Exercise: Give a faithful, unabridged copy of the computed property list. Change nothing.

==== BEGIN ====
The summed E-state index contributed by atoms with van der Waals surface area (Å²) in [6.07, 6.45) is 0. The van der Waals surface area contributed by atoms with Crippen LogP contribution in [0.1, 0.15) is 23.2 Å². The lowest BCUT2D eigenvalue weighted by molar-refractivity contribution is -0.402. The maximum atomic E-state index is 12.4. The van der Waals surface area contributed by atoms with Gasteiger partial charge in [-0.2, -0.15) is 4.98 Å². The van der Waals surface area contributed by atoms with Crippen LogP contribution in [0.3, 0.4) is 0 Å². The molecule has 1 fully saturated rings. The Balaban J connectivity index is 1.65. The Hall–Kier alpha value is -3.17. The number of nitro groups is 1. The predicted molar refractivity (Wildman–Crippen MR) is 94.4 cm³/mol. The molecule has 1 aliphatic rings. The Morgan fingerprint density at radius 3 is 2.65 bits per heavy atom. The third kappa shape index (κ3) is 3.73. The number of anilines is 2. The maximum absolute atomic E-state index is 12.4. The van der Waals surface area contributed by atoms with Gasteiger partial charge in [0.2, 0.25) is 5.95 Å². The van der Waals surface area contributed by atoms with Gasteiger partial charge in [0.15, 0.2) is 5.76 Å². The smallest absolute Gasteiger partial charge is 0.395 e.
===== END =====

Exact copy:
The summed E-state index contributed by atoms with van der Waals surface area (Å²) in [6.07, 6.45) is 0. The van der Waals surface area contributed by atoms with Crippen LogP contribution in [0.1, 0.15) is 23.2 Å². The lowest BCUT2D eigenvalue weighted by molar-refractivity contribution is -0.402. The maximum atomic E-state index is 12.4. The van der Waals surface area contributed by atoms with Gasteiger partial charge in [-0.2, -0.15) is 4.98 Å². The van der Waals surface area contributed by atoms with Crippen LogP contribution in [0.3, 0.4) is 0 Å². The molecule has 1 fully saturated rings. The Balaban J connectivity index is 1.65. The Hall–Kier alpha value is -3.17. The number of nitro groups is 1. The predicted molar refractivity (Wildman–Crippen MR) is 94.4 cm³/mol. The molecule has 1 aliphatic rings. The Morgan fingerprint density at radius 3 is 2.65 bits per heavy atom. The third kappa shape index (κ3) is 3.73. The number of anilines is 2. The maximum absolute atomic E-state index is 12.4. The van der Waals surface area contributed by atoms with Gasteiger partial charge in [0.2, 0.25) is 5.95 Å². The van der Waals surface area contributed by atoms with Gasteiger partial charge in [0.15, 0.2) is 5.76 Å². The smallest absolute Gasteiger partial charge is 0.395 e.